How One Research Project Can Boost Motivation

Almost weekly, my teammates and I talk about our fifth graders and the lack of intrinsic motivation that some of them seem to have. My biggest concern has always been the potential that I can see in them, but that they don’t put out into their daily efforts in the classroom. And truly, I just don’t think they all know why that’s so important.

You see, I could say it to them all the time, just how much I believed in them, how I knew they could dig just a little deeper, take their assignments just a little more seriously. I could preach about how what they do now matters for their future. But that wasn’t making the difference that I so desperately wanted to see in some of them.

How serious was this problem? My best example is this, I give my students the opportunity to revise and resubmit their weekly reading assignments. If they don’t get the grade they want reported on their graded assignments, they can ask me to send it back to them to redo and resubmit. That’s an amazing opportunity, and about half of them (maybe even more) don’t take advantage of it. Unbelievable, right? I mean, they see their score immediately, may see that it’s a 50, and they move on to do something else. Why wouldn’t a student ask to retry that assignment to get a higher score? It puzzles and worries me, and to be honest, are we really doing our jobs if we aren’t building more intrinsic motivation in our students?

So when New Years rolled around, I came up with a plan. I knew that I wanted to work on goal-setting with my students, but I also knew that I needed to do so on a deeper level. You can read about the conferences that I had with my students for setting goals and reflecting on their performance in my previous post, Help Your Students Set Meaningful Goals Instead of the Same Old New Year’s Resolutions. You can also get a link to the forms I used during these conferences in that post.

That was part one. Part two of the plan was a research report. I had my students research the requirements of their future career goal. They researched the education, task, and skill requirements for that career, and then the reflected into heir current performance and made plans for the meeting their goal. It’s just the right combination! I called the report, “My Future’s So Bright”.

Since having these conferences and discussing their future career goals and plans for getting there, I’ve seen a significant change in some of my students. They had realizations that mattered to them and that they knew they could work on NOW. To be honest, since doing this, I’ve shared how impactful this plan was with pretty much anybody at school who will listen. It’s that good!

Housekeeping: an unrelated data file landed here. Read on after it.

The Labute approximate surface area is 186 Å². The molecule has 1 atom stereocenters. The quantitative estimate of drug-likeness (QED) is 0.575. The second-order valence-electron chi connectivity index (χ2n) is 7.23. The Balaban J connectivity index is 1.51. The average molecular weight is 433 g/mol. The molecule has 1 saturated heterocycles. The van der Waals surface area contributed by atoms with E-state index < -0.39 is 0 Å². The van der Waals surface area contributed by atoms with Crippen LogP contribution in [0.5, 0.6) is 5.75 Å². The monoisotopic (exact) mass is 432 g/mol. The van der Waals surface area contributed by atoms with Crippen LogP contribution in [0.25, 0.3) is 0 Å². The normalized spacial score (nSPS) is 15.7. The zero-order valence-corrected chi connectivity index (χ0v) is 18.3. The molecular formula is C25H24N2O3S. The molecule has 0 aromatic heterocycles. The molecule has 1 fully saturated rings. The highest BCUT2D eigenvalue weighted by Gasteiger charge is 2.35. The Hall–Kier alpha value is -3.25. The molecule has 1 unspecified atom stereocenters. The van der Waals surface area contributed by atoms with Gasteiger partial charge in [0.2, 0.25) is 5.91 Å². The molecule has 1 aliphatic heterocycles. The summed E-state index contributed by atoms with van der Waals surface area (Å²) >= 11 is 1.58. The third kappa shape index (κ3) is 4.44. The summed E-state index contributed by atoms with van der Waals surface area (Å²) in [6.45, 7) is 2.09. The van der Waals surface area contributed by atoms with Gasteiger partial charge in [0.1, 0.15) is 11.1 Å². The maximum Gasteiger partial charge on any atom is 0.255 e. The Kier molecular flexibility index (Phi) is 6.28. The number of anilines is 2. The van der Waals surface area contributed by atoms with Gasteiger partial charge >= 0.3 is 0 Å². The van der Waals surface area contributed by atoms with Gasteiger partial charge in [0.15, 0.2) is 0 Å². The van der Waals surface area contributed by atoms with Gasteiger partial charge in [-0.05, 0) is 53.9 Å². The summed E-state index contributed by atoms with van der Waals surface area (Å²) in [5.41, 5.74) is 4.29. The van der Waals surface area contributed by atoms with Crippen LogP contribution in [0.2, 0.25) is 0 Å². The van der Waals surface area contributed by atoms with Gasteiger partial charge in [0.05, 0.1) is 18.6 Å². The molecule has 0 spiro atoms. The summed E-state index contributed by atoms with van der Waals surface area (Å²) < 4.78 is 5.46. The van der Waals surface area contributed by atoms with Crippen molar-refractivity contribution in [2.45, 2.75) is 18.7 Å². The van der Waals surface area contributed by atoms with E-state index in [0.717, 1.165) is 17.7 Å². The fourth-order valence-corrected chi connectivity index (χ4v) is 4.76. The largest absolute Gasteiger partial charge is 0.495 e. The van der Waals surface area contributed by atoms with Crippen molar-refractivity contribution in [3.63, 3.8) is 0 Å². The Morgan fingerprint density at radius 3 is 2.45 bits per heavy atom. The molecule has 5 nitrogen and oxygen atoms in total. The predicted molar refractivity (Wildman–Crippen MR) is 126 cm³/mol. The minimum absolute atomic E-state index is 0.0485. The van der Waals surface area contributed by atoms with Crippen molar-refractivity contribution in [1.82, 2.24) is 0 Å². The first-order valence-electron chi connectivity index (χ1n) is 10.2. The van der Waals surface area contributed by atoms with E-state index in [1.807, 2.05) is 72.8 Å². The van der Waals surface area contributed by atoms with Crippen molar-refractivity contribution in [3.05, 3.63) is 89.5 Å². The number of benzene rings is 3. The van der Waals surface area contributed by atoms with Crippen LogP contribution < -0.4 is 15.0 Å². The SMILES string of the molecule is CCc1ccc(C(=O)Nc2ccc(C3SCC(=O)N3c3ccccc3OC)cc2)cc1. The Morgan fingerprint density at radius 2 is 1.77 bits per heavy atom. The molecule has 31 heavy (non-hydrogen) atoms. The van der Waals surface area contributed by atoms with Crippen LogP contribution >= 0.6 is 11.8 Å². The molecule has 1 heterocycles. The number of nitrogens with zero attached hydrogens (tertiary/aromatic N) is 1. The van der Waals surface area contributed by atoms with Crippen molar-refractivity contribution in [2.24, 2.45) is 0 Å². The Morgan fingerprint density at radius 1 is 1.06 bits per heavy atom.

If this is a problem you’ve seen in your own classroom, with your own students, any time is a good time to address it. You can grab my conference forms and the career research report and bulletin board kit in my store, just go to the shop tab.

End of the Year Memories Digital Choice Board Projects

My end of the year project just leveled up! With ten days left to go, and the sentimental thoughts of missing the class (from myself and the students), these projects will give the students a chance to share special memories, things learned throughout the year, tips for next year’s students, or a summary of what they’ve learned through five different creative options.

Students can choose between creating:

* podcasts

*writing a song and creating a music video

*writing and illustrating an audio book

*writing and making a movie

*creating a series of sketch notes or mind maps to share memorable events of the school year.

All of the project options are perfect for 21st century skills. Students will collaborate, get creative, think critically, practice citizenship, and practice good communication skills through their project presentations. The projects are great for MANY grade levels (probably excluding K and 1) and any subject area!

I can’t wait to see what they come up with!

For you teachers out there, these slides are completely editable. You can edit the text and directions to fit your grade level and add your own bitmoji images. Get it here 🙂

My Revising Writing Process Week of Fun

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You know how teaching writing can be in elementary school … the students just have a hard time really working through each of the stages of the writing process with full effort.  I believe they try their best with rough drafting, but they just don’t get the process of revising.  They are so quick to just read their writing over and then say, “I’m done” without adding any details or making any necessary changes to their writing to make it better (or sometimes to even make it make sense).  So, I decided to make the revising process memorable.  To prepare, I drafted several of my own personal narratives, which is what my class is working on when I first introduce revising in the school year.  I wrote a few drafts about experiences with my family (going to Jump, going to a high school football game, and a family vacation).  I purposefully wrote my drafts to match the kind of drafting I read from my students all the time.  You know what I mean, one sentence for each part of the story, not a lot of explanation, and with no transitions or interesting word choices.